Shaarei Shamayim: How to Bribe the Ultimate Judge

Shaarei Shamayim: How to Bribe the Ultimate Judge

Rabbi Mark Kunis attaches a mezuzah to the new entrance of Shaarei Shamayim.
Rabbi Mark Kunis attaches a mezuzah to the new entrance of Shaarei Shamayim.

Guest Column by Rabbi Mark Hillel Kunis

The presidential election has uncovered a loathing among Americans for our current political system, in which the wealthy have more influence and the not-so-wealthy are ignored or worse.

Recent Supreme Court rulings that allowed one to make ever-larger political donations have only reinforced this perception. The impact of large political contributions on politicians gives the impression that the difference between large donations and bribes is marginal.

Rabbi Mark Hillel Kunis
Rabbi Mark Hillel Kunis

If justice or a desired political outcome can be bought, the wealthy and the poor are no longer equal under the law. That’s why average people have detached from our political system, and we have seen the rise of Bernie Sanders and Donald Trump.

The Torah (Exodus 23:8) takes an unequivocal stance against bribery: V’shochad lo tikach, “Do not accept a bribe, for the bribe will blind the clear-sighted and subvert the cause of those who are just.” Take note that the Torah isn’t simply concerned with the act of bribery, but how it distorts the perspective of those who receive bribes, privileging the haves over the have-nots.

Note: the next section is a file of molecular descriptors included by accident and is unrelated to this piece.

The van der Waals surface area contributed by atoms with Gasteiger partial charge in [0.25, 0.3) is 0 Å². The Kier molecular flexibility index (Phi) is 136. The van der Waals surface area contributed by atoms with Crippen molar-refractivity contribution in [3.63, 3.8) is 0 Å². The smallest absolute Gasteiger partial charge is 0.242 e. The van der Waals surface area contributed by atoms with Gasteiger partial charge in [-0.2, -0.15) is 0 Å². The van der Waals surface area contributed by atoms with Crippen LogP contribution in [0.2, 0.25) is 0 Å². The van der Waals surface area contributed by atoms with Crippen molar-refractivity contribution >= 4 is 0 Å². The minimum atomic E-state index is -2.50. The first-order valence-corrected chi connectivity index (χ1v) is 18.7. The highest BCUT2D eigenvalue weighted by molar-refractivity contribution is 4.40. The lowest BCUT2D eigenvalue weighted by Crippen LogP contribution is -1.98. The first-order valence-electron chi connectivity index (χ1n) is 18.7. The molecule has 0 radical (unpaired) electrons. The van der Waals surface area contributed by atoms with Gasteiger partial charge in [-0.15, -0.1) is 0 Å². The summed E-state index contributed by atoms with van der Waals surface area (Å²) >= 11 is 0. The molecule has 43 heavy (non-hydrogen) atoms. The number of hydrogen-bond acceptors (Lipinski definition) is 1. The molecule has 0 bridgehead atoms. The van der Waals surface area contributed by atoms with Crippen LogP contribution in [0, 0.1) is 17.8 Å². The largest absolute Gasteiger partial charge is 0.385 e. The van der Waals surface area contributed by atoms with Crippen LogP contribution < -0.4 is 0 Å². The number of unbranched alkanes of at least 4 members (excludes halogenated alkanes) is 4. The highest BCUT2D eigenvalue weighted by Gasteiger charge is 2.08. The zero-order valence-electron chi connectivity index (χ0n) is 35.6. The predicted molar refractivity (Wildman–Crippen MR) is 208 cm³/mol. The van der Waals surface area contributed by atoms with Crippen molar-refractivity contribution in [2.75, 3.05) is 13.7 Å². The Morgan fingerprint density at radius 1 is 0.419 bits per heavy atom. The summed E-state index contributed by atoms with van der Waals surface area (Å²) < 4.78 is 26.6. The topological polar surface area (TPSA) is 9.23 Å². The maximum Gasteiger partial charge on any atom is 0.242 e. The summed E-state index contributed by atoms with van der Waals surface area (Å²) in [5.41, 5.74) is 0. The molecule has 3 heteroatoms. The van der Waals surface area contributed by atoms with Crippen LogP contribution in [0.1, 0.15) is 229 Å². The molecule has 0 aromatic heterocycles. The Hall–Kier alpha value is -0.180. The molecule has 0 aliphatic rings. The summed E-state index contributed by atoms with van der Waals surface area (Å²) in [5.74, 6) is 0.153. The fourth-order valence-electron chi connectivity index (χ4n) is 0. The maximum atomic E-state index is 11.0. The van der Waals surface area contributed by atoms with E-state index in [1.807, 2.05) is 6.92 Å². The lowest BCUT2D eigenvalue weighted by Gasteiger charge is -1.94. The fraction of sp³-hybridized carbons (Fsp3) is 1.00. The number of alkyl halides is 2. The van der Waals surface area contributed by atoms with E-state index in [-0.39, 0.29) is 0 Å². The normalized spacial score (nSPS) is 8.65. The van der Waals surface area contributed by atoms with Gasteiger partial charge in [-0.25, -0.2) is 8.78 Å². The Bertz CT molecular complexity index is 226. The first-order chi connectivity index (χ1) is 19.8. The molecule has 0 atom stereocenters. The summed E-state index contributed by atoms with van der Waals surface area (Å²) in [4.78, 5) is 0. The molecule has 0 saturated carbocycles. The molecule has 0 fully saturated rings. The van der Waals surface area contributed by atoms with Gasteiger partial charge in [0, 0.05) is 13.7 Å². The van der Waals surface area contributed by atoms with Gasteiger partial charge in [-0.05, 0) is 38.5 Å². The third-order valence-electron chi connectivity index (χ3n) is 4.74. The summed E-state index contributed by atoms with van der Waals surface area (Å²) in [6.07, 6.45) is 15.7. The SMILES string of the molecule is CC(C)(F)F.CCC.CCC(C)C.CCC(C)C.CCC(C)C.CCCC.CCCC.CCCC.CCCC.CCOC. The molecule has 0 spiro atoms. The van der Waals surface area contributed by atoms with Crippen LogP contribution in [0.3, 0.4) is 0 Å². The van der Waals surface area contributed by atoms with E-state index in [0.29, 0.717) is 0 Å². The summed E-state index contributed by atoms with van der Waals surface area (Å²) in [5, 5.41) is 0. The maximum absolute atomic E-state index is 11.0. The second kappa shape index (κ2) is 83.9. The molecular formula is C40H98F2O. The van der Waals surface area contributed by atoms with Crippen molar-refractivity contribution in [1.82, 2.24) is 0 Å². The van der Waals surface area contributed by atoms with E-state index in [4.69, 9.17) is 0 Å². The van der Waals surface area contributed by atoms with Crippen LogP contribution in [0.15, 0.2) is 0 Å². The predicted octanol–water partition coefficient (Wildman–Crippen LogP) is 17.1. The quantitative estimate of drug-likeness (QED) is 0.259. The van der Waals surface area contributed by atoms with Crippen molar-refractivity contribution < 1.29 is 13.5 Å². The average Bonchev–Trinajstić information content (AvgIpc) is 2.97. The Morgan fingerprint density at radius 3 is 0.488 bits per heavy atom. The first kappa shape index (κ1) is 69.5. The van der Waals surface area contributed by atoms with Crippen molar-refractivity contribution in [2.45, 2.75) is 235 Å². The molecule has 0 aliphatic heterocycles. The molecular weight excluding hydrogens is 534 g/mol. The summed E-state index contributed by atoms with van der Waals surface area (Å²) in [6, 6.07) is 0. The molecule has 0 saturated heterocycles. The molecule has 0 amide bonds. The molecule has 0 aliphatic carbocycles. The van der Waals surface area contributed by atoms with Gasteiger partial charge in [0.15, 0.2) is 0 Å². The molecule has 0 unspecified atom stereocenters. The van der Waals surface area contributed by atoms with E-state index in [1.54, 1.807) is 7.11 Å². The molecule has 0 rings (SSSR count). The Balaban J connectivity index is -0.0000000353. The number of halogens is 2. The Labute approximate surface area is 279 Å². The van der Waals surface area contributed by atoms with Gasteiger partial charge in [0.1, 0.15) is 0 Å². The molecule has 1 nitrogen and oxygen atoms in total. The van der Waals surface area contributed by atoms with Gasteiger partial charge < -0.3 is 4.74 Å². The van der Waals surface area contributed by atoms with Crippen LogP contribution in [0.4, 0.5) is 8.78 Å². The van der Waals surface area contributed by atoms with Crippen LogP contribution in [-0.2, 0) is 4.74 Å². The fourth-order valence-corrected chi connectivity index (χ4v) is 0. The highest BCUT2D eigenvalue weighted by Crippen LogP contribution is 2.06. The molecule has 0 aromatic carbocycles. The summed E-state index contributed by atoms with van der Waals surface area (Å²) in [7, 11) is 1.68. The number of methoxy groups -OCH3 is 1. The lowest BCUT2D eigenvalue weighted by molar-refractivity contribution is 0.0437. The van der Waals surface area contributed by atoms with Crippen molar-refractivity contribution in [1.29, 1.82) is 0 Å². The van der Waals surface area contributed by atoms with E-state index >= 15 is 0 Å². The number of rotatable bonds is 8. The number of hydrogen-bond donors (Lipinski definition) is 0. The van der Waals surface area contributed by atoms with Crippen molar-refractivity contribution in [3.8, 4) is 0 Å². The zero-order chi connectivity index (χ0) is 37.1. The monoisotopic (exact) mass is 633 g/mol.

Certainly the revelations of the relationship between the Clinton Foundation and Hillary Clinton as secretary of state are disappointing. To argue otherwise reflects a profound naïveté.

I don’t, however, want to focus on the appearance of bribery in politics but rather on Rosh Hashanah, Yom Kippur and the new year and how we should think about bribing G-d — yes, bribing G-d.

Listen to this scenario and tell me if it sounds familiar. Moshe is a sinner, and he knows it. But he thinks his good works — his donations to the shul and worthy causes — will earn him a seat in heaven, as if the great Judge of the Universe will accept his bribe and turn His cheek to all his bad behavior.

As Jews, we believe that one day we will have to stand before G-d in heaven and give an accounting of our lives. G-d is the perfect judge and judges with perfect justice. Is it possible then to bribe G-d?

The three-times-a-day prayer routine of the Jew teaches us never to give up and never to stop praying for what you want. But what if you could play “let’s make a deal” with G-d and give Him a bribe to speed up the process?

Don’t be shocked. It’s actually a time-honored Jewish custom to bribe G-d. A classic example of this is the Mishebeyrach prayer for the sick that we say when the Torah is read. In it we make a pledge to charity and ask: “In reward for this, may the Holy One, blessed be He, be filled with compassion for him/her (whom we pray for) to restore his/her health.”

Please note that the gift or pledge to charity is really not conditional on G-d answering your prayers in a timely manner.

And the gift need not be just money. It can be time and/or effort for a worthy cause. It can be pledging to perform a mitzvah with greater energy and focus, from making your Shabbat more meaningful to visiting the sick.

Whatever it is, when you seriously need G-d’s help, it’s a great idea to make a deal with G-d by pledging to do something you feel is significant to draw closer to Him.